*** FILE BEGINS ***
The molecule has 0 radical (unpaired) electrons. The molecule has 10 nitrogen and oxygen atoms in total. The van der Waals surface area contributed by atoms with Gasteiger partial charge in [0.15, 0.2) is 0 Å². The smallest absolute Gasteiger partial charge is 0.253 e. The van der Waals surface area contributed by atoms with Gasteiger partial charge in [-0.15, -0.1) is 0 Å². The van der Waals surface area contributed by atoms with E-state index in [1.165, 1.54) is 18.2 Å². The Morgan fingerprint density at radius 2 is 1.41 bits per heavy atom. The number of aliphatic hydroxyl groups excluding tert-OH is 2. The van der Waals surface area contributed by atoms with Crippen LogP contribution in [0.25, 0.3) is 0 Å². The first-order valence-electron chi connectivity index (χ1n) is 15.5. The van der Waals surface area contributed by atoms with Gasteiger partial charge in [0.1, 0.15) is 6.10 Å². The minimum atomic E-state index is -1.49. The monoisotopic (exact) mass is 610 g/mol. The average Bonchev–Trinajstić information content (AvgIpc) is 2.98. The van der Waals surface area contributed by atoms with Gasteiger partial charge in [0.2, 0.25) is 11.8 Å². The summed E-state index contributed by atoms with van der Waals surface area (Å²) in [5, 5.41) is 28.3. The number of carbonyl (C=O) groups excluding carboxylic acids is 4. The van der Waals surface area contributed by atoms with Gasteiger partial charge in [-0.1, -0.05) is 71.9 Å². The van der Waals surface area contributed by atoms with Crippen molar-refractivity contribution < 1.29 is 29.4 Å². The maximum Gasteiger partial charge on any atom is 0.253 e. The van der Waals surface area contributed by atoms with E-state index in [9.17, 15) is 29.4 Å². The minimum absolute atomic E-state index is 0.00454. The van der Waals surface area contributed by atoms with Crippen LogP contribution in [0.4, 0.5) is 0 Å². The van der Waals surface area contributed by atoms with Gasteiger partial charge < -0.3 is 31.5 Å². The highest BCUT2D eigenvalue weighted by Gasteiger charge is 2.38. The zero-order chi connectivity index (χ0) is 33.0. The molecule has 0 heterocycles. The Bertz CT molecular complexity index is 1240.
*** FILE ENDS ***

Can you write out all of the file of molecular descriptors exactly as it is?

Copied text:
The molecule has 0 radical (unpaired) electrons. The molecule has 10 nitrogen and oxygen atoms in total. The van der Waals surface area contributed by atoms with Gasteiger partial charge in [0.15, 0.2) is 0 Å². The smallest absolute Gasteiger partial charge is 0.253 e. The van der Waals surface area contributed by atoms with Gasteiger partial charge in [-0.15, -0.1) is 0 Å². The van der Waals surface area contributed by atoms with E-state index in [1.165, 1.54) is 18.2 Å². The Morgan fingerprint density at radius 2 is 1.41 bits per heavy atom. The number of aliphatic hydroxyl groups excluding tert-OH is 2. The van der Waals surface area contributed by atoms with Crippen LogP contribution in [0.25, 0.3) is 0 Å². The first-order valence-electron chi connectivity index (χ1n) is 15.5. The van der Waals surface area contributed by atoms with Gasteiger partial charge in [0.1, 0.15) is 6.10 Å². The minimum atomic E-state index is -1.49. The monoisotopic (exact) mass is 610 g/mol. The average Bonchev–Trinajstić information content (AvgIpc) is 2.98. The van der Waals surface area contributed by atoms with Gasteiger partial charge in [0.2, 0.25) is 11.8 Å². The summed E-state index contributed by atoms with van der Waals surface area (Å²) in [5, 5.41) is 28.3. The number of carbonyl (C=O) groups excluding carboxylic acids is 4. The van der Waals surface area contributed by atoms with Gasteiger partial charge in [-0.1, -0.05) is 71.9 Å². The van der Waals surface area contributed by atoms with Crippen molar-refractivity contribution < 1.29 is 29.4 Å². The maximum Gasteiger partial charge on any atom is 0.253 e. The van der Waals surface area contributed by atoms with E-state index in [9.17, 15) is 29.4 Å². The minimum absolute atomic E-state index is 0.00454. The van der Waals surface area contributed by atoms with Crippen LogP contribution in [0.4, 0.5) is 0 Å². The van der Waals surface area contributed by atoms with Gasteiger partial charge < -0.3 is 31.5 Å². The highest BCUT2D eigenvalue weighted by Gasteiger charge is 2.38. The zero-order chi connectivity index (χ0) is 33.0. The molecule has 0 heterocycles. The Bertz CT molecular complexity index is 1240.